The crystalline masses may be said to form almost all that tract of the two colonies which is coloured pink in the annexed map, and may, throughout, be described as rising to higher level than the sedimentary rocks. Amongst the former, granite, sienite, and quartz rock preponderate. The first-named rock constitutes nearly the entire floor of the western portion of New South Wales, to the entire exclusion of mica slate and gneiss, and extends far into the interior of New Holland, in masses of mammillary, tuberous, globular, or botryoidal form.

In many instances, these masses possess a character analogous to that which the same rock assumes in Central Asia, and sometimes, as is the case in the tract of country lying N. E. of Wellington Valley, between the estate of Guantewang and that of Mr. Montefiore, they present so striking a resemblance to the granitic masses found in the environs of Altai, that the graphic description of that locality furnished by Humboldt may serve to delineate also the abovementioned region of New South Wales.

"Nulle part, dans l'un et dans l'autre hemisphere, je n'ai vu des granites qui oflrent plus le caractere des roches d'6ruption ou d'epanchement que les granites qui entourent le massif de 1'Altai. Ces roches, isoldes, comme le seraient des porphyres ou des basaltes, sont depourvu de gneiss et de mica shiste. — Elles s'elevent dans la steppe au pied des raontagnes Alpines, sous les formes le plus bizarres. Lorsque de la steppe de Platovsk, oh on commence a distinguer a l'orizon les neiges des Alpes Tigirezk, on monte vers les bords rocheux du Lac de Kolyvan, on est frappe de ces eruptions de granite, qui, sur plusieurs lieux carries sortent d'un sol entierement uni. Les rochers sont tantôt alignés, tantôt dispersés dans la plaine, affectant les formes les plus bizarres de mures étroits, des tourelles ou des polygones. — Les buttes les plus petites ressemblent à des tribunes, à des sièges, ou à des monuments funéraires. — Ce qui donne surtout une phisiognomie étrange à cette contrée, c'est le contraste de hauteur et de volume des masses granitiques. — Les unes ont quatre à cinq cent pieds d'élévation, comme la Vysokàîa Gora; les autres atteignent à peine sept ou huit pieds d'élévation, et rappellent les petites soulèvements volcaniques qui hérissent ces plaines, que dans l'Amérique espagnole on désigne sous le nom de Mal-pays. Arrivé au village de Sauchkina ou Sauchka, nous nous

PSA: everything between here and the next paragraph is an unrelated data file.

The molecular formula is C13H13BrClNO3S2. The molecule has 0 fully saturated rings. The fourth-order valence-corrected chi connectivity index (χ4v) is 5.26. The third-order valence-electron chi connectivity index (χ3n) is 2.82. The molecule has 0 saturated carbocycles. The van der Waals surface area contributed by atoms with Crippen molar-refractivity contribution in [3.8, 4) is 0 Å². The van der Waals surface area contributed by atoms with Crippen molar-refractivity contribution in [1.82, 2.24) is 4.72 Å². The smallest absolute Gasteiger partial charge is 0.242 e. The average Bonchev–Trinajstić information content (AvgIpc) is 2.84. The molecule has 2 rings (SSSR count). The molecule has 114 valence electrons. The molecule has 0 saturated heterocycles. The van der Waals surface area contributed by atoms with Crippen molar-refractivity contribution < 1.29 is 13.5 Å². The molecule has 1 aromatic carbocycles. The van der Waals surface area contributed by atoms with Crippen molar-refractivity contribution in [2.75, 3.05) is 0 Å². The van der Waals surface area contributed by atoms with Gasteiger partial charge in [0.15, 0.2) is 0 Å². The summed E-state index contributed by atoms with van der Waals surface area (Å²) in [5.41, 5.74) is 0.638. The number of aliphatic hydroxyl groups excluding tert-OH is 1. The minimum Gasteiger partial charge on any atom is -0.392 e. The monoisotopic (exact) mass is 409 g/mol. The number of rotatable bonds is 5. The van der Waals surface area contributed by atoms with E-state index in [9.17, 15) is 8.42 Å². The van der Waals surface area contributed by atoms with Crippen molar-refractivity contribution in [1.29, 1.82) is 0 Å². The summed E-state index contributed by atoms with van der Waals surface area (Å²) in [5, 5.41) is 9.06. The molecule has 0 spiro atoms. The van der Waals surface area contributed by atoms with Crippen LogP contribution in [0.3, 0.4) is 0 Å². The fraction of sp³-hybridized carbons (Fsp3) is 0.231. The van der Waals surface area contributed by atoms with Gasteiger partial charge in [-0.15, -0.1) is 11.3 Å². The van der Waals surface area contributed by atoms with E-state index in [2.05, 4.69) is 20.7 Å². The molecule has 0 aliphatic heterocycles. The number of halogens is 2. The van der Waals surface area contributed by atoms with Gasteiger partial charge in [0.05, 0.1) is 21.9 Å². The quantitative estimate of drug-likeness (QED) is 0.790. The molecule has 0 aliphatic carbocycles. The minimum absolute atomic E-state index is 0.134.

trouvâmes comme au centre de ces éruptions.

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"D'autres formes plus extraordinaires encore se présentent dans les rochers granitiques qui se sont soulevés le long de la pente méridionale de l'Altaï, entre Boukhtarminsk, Narym et le poste Chinois de Baty. Ce sont ou des cloches et des hémisphères aplatis, ou des cônes placés au miheu de la plaine du Haut-Irtyche, cônes terminés le plus souvent par des épanchements latéraux en forme de murs très bas et très allongés. On dirait d'une coulée, effet de la fluidité de la matière sortie sur une crevasse."

Asie Centrale, vol. i. p. 297.

SECOND EPOCH.

The rocks of this epoch, represented by the yellow colouring in the annexed map, are characterized by a group of different crystalline and sedimentary compounds, resting incumbent upon those just described, and which in Terra Australis contain the first record of organic life.